The book commonly referred to as Gray’s Anatomy has never been out of print, since it was first published in 1858. It has been through umpteump editions, here in the States and in the Mother Country, and has become one of those very, very few reference books almost everybody knows about. As far as Gray himself is concerned, well, that’s rather a sad story. Poor Gray did not live very long, dying at age 34. So, who was this guy, who came up with such an obviously useful work? You can find out more, not a whole lot more, but more from a new life of the said Gray called, appropriately The Anatomist: A True Story of Gray’s Anatomy, by Bill Hayes, Ballantine, 304 pp., $24.95. A lot of people pass through life without leaving much of a wake, and Gray was one of them, which is odd, considering his importance. No manuscripts, journals, letters or other documents of his survive, except those that were written to and saved by other people. Gray did write to his collaborator, H.V. Carter who illustrated the text, and whose name did not always get on the title page in subsequent editions, and these letters are about all a biographer has to go on. Still, it’s better than nothing, and you work with what you have.
There’s a review on the book in the Seattle newspaper:
PS. I did a little checking and found that Gray did not make it into the Dictionary of National Biography, at least not into the older edition. He’s in Webster’s New Biographical Dictionary, and in the Dictionary of Scientific Biography, and there is uncertainy about both where he was born and when: London, and 1825/1827 are suggested. He was one of four kids and his father was “a private messenger to George IV and William IV”. There is no information about his mother.Not poor. No record of early education. Studied Medicine and worked most of his practicing career at St. George’s Hospital in London. He was very diligent and skilled in his use of the microscope. He was very well regarded professionally as a “lucid teacher of anatomy”, a complement right there. What made his book popular was the clarity of arrangement and description, as well as the illustrations, often based on fresh dissections, and drawn by Henry Vandyke Carter. The title of the first edition was Anatomy, descriptive and surgical and that gives a clue to the work’s utility and popularity. Gray introduced hints on surgical techniques and methods into the text, which was an innovation. He died from smallpox,which he contracted while treating a nephew.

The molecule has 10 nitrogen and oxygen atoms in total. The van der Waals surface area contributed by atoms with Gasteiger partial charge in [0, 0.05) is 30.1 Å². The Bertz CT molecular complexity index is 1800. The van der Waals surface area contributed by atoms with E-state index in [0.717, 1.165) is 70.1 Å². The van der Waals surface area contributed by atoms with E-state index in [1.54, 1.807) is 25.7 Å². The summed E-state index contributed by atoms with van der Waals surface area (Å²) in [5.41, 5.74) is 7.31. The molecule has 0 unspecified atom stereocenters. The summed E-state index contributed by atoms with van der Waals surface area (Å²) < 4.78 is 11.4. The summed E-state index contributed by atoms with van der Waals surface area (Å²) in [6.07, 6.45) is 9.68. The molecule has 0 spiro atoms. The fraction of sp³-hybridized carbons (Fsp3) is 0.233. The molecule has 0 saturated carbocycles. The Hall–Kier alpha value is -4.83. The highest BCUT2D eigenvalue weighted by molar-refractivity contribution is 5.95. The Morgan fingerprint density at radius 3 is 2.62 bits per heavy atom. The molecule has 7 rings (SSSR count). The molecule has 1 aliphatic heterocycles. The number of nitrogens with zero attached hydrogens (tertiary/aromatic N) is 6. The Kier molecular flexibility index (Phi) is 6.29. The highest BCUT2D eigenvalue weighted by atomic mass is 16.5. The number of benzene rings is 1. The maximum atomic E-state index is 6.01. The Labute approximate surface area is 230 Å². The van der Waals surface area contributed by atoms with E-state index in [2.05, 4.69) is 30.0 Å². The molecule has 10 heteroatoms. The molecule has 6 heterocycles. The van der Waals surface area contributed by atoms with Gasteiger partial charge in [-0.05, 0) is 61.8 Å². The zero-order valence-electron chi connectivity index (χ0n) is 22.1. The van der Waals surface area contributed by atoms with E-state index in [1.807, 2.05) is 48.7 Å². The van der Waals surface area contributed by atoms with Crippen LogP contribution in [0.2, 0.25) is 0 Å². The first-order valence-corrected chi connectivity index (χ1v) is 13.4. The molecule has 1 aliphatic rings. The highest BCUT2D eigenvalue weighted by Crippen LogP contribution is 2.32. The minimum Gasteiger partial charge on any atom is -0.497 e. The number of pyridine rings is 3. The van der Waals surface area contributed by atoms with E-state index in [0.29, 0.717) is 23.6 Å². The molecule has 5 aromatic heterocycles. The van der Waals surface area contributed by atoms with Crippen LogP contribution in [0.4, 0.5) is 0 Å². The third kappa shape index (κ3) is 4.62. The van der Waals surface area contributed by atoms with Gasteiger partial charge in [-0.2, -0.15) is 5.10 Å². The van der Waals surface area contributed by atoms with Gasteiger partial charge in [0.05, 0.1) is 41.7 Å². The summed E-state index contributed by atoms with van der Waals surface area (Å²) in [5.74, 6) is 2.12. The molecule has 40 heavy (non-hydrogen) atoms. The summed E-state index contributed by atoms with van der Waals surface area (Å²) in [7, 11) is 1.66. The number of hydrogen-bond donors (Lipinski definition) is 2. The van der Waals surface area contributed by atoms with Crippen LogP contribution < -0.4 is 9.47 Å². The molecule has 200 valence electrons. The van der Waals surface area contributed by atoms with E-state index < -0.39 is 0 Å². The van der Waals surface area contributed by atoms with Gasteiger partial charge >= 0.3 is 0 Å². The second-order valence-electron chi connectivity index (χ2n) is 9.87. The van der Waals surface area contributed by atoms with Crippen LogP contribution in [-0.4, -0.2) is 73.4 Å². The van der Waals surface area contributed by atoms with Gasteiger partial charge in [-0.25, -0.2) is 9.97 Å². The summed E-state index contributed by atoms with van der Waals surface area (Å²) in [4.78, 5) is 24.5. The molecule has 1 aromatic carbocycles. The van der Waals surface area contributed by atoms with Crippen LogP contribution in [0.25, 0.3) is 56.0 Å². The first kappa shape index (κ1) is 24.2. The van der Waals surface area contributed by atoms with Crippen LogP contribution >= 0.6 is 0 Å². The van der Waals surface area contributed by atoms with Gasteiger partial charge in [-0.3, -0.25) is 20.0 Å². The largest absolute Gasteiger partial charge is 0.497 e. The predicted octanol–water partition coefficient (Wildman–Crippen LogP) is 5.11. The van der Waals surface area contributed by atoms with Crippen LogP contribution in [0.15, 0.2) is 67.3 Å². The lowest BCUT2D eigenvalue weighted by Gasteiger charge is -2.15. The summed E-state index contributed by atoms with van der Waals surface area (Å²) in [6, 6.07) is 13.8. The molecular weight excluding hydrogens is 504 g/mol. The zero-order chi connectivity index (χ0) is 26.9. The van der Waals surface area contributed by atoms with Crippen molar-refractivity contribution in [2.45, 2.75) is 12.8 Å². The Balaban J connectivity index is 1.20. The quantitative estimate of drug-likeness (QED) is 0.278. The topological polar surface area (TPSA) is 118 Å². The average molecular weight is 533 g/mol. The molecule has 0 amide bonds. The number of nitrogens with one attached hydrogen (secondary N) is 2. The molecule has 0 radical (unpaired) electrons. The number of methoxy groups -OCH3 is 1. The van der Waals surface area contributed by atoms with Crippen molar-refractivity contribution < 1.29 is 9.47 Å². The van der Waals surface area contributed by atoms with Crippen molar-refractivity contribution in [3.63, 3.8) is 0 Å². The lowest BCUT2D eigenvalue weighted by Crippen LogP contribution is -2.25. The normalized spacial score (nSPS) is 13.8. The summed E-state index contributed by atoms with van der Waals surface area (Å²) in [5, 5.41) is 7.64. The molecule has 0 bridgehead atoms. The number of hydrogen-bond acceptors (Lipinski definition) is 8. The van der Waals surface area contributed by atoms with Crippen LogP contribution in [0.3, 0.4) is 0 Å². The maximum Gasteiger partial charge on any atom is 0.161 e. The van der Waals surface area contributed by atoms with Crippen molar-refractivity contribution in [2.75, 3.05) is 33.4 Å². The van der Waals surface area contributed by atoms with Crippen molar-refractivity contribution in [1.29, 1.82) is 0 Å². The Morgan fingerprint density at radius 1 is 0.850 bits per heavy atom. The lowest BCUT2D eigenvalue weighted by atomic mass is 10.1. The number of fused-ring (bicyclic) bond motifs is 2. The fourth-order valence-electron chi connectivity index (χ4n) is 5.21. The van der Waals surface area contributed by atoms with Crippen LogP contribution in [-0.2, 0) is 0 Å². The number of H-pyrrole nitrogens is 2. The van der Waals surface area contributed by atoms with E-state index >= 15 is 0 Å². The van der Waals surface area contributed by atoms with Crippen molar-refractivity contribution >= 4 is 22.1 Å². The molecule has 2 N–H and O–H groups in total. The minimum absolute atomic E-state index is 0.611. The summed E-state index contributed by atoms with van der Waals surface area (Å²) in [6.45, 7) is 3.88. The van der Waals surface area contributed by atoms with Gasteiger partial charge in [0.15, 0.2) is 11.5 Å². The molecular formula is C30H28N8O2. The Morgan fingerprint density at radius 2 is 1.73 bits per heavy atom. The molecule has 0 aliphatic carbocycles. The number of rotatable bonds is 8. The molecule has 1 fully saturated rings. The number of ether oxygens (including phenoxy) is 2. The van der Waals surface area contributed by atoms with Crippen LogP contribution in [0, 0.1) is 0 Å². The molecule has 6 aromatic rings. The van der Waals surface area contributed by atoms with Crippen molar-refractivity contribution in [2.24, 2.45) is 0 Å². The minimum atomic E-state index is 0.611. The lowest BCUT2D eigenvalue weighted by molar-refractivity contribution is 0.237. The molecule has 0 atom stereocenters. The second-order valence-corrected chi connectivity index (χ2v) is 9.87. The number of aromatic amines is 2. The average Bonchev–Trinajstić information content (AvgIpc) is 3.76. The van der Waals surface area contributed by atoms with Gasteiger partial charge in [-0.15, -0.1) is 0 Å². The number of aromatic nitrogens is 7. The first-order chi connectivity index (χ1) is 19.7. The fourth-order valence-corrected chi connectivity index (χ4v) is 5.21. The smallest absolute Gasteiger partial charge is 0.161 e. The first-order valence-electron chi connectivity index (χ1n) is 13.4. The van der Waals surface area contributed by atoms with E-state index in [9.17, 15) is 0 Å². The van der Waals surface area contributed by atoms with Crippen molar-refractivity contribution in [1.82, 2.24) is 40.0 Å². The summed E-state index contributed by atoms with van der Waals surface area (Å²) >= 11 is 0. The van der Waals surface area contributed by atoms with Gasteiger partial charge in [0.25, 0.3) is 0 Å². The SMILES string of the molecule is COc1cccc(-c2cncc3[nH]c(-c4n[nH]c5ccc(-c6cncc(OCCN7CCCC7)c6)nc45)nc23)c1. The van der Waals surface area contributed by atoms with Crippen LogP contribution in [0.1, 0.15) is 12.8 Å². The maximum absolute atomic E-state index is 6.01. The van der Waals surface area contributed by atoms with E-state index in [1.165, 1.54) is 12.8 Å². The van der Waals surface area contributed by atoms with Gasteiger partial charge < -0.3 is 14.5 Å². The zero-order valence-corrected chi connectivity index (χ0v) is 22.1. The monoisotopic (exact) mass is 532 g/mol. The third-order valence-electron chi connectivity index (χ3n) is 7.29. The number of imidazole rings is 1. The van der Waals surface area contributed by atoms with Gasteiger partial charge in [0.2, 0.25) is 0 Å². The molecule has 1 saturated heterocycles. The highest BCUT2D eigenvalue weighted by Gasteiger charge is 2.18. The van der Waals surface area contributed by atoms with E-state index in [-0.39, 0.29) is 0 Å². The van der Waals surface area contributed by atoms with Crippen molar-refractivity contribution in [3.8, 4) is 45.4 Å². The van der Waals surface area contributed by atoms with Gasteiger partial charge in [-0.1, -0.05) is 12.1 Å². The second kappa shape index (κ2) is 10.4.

PPS. While trolling for blog content, I stumbled on a review of this book in the New York Sun which adds something, in fact a good bit. Since he died of small pox Gray’s papers may have been burned deliberately in an effort to prevent an outbreak. H.V. Carter completed his medical studies and then went on to a long career in the Indian Medical Service. Carter kept a diary, and a lot of the book is based on his notes and comments.
And finally, I remember that some years ago the Curator of our historical section explained to a group of touring physicians some interesting features of the first American edition of Gray’s. The publisher wanted to color the illustrations, but color printing was a long way off, so, the B&W drawings were handed to teams, mostly women, each one of whom would color a particular structure, and then pass it on to the next person, who would color something else, in a kind of assembly line process. At the end the sheets were collated, re-assembled and then bound. That’s a lot of coloring, but it was a clever solution,.We can only hope that the ladies switched off now and then, as an antidote to boredom.